Watch The Crown Full Season Six Trailer Here – It’s Sending Shivers Down Our Spine

The Crown is back for its final instalment

Diana in The Crown

by Nikki Peach |
Updated on

For royalists and naysayers alike, The Crown has become a fan favourite over the years and is arguably one of Netflix's biggest hits. Inspired by real events, it offers a fictional dramatisation of Queen Elizabeth II's life and the political and personal events that shaped her reign.

Launching on the platform in November 2016, the show has covered everything from Queen Elizabeth's coronation, the birth of her four children and her 'Annus Horribilis' in 1992, to King Charles and Diana's marriage and divorce in the 90s. And now, a year after Queen Elizabeth II's death in September 2022, the final instalment of the series is set to air on Netflix in two parts.

The Crown's creator Peter Morgan reportedly said that covering events that have happened in the past ten years would not leave enough time to gain perspective. For that reason, it has been confirmed that season six will be the show's last. So, as we wait patiently for November, here's everything we know so far about the final season of The Crown...

Where can I watch the latest trailer from season six of The Crown?

Here! Netflix have just dropped the full trailer for the first instalment of The Crown (the show will drop in two parts this time round), which appears to be focused on the period leading up to, and directly after Princess Diana's death. We have to say, there are a few moments that sent a shiver down our spines when we watched this - looks like we're in for a very dramatic final season.

Who stars in season six of The Crown?

Imelda Staunton will play Queen Elizabeth II in the final season of the show, as she did in season five.

Alongside Imelda, Dominic West, Jonathan Price, and Lesley Manville will reprise their respective roles from season 5. And in part two, the roles of Prince William, Prince Harry, and Kate Middleton will be played by debut actors Ed McVey, Luther Ford, and Meg Bellamy.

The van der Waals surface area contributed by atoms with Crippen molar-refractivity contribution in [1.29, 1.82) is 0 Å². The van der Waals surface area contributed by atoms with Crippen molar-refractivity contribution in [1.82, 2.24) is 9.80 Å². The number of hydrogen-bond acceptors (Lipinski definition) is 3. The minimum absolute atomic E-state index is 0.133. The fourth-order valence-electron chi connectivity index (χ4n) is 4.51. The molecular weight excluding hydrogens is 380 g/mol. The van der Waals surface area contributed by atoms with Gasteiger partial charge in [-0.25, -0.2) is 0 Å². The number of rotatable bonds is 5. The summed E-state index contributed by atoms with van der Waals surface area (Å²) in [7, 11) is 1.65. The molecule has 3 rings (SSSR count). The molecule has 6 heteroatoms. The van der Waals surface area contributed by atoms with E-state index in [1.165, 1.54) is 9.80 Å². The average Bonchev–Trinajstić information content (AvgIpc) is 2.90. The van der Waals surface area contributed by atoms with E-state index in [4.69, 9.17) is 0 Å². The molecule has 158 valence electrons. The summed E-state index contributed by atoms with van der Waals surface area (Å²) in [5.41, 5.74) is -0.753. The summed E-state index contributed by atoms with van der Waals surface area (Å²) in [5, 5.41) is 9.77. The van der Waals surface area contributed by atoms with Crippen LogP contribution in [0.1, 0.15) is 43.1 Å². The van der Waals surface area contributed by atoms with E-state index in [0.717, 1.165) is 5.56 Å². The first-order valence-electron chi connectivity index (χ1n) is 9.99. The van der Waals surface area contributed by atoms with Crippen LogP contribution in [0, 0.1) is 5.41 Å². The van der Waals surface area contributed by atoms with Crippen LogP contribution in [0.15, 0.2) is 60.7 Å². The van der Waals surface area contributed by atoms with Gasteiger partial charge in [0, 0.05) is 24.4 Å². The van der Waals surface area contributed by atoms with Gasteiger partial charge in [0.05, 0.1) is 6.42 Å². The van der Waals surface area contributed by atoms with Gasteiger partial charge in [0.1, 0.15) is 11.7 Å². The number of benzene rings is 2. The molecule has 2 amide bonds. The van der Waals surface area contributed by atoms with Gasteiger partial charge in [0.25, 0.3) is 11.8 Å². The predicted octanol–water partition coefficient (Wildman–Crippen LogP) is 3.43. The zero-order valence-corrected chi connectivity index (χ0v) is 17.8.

What years are covered in season six?

This final season will cover events from 1997 through 2005, thus covering some of the most notable moments in the Queen's history, including Princess Diana's death in 1997, her Golden Jubilee and Princess Margaret's death in 2002.

New pictures from season six of The Crown

Princess Diana in the crown
Princess Diana in The Crown season six, as portrayed by Elizabeth Debicki. ©Netflix
Prince Harry, Princess Diana and Prince William in The Crown season six.
Prince William, King Charles and Prince Harry in The Crown season six.
Princess Diana and Dodi Fayed in The Crown.
Kate Middleton and Prince William, as portrayed by Meg Bellamy and Ed McVey in <em>The Crown</em>.
Prince William in The Crown
Prince William in The Crown season six. ©Netflix
Kate Middleton
Kate Middleton in The Crown season six. ©Netflix

Is there a release date for season six of The Crown?

The sixth season of The Crown arrives in two parts – the first on 16 November and the second on 14 December. Part one will feature four episodes and part two will feature six.

It is thought that the pause between parts one and two will take place after the portrayal of Princess Diana's death. Part two will then cover King Charles and Camilla Parker Bowles' wedding, the Queen's golden jubilee and Prince William's move to St Andrews University, where he met Kate Middleton.

Is there a trailer?

Yes! Watch the trailer for the latest season below to see how far the show has come.

Is this the final season of The Crown?

Sadly, season six will be the final instalment of The Crown. Season one portrayed the life of Queen Elizabeth II around the time of her wedding to Philip, Duke of Edinburgh in 1947 and each season since has charted the highs and lows of her life as the longest reigning British monarch.

Speaking to Broadcast Now, Suzanne Mackie explained that The Crown’s creator Peter Morgan decided that 2005 was an appropriate place to end the show.

'Peter has said it very articulately, that he simply can’t write something unless there has been time to gain a proper perspective,' she said. 'And I think he’s always felt 10 years is the minimum amount of time that he can see something in a historical context, to allow him to really understand it. I don’t think he’ll deviate from that.'

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